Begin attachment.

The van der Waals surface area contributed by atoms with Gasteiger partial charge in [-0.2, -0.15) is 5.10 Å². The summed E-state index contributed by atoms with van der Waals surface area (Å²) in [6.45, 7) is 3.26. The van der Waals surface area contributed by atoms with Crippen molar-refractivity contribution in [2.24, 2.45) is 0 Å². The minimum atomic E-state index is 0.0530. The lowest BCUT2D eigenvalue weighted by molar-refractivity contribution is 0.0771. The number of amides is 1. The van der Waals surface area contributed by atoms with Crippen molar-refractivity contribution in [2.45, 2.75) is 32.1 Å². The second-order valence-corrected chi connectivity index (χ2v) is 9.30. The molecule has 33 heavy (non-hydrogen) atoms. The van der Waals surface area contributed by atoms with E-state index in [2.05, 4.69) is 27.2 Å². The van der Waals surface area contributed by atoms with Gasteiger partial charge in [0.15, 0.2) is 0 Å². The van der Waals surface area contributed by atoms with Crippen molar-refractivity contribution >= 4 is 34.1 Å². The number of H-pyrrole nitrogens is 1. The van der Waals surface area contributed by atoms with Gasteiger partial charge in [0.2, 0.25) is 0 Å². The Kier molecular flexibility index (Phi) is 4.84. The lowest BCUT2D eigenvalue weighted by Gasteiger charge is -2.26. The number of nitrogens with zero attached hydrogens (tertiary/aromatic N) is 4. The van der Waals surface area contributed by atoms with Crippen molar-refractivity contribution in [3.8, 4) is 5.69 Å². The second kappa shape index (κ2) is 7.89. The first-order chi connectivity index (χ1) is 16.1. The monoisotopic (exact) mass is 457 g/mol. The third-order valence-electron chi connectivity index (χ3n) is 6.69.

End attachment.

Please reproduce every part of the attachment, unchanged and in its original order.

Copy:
The van der Waals surface area contributed by atoms with Gasteiger partial charge in [-0.2, -0.15) is 5.10 Å². The summed E-state index contributed by atoms with van der Waals surface area (Å²) in [6.45, 7) is 3.26. The van der Waals surface area contributed by atoms with Crippen molar-refractivity contribution in [2.24, 2.45) is 0 Å². The minimum atomic E-state index is 0.0530. The lowest BCUT2D eigenvalue weighted by molar-refractivity contribution is 0.0771. The number of amides is 1. The van der Waals surface area contributed by atoms with Crippen molar-refractivity contribution in [2.45, 2.75) is 32.1 Å². The second-order valence-corrected chi connectivity index (χ2v) is 9.30. The molecule has 33 heavy (non-hydrogen) atoms. The van der Waals surface area contributed by atoms with E-state index in [2.05, 4.69) is 27.2 Å². The van der Waals surface area contributed by atoms with Gasteiger partial charge in [0.15, 0.2) is 0 Å². The van der Waals surface area contributed by atoms with Crippen molar-refractivity contribution >= 4 is 34.1 Å². The number of H-pyrrole nitrogens is 1. The van der Waals surface area contributed by atoms with Gasteiger partial charge in [0.2, 0.25) is 0 Å². The Kier molecular flexibility index (Phi) is 4.84. The lowest BCUT2D eigenvalue weighted by Gasteiger charge is -2.26. The number of nitrogens with zero attached hydrogens (tertiary/aromatic N) is 4. The van der Waals surface area contributed by atoms with Crippen molar-refractivity contribution in [3.8, 4) is 5.69 Å². The second kappa shape index (κ2) is 7.89. The first-order chi connectivity index (χ1) is 16.1. The monoisotopic (exact) mass is 457 g/mol. The third-order valence-electron chi connectivity index (χ3n) is 6.69.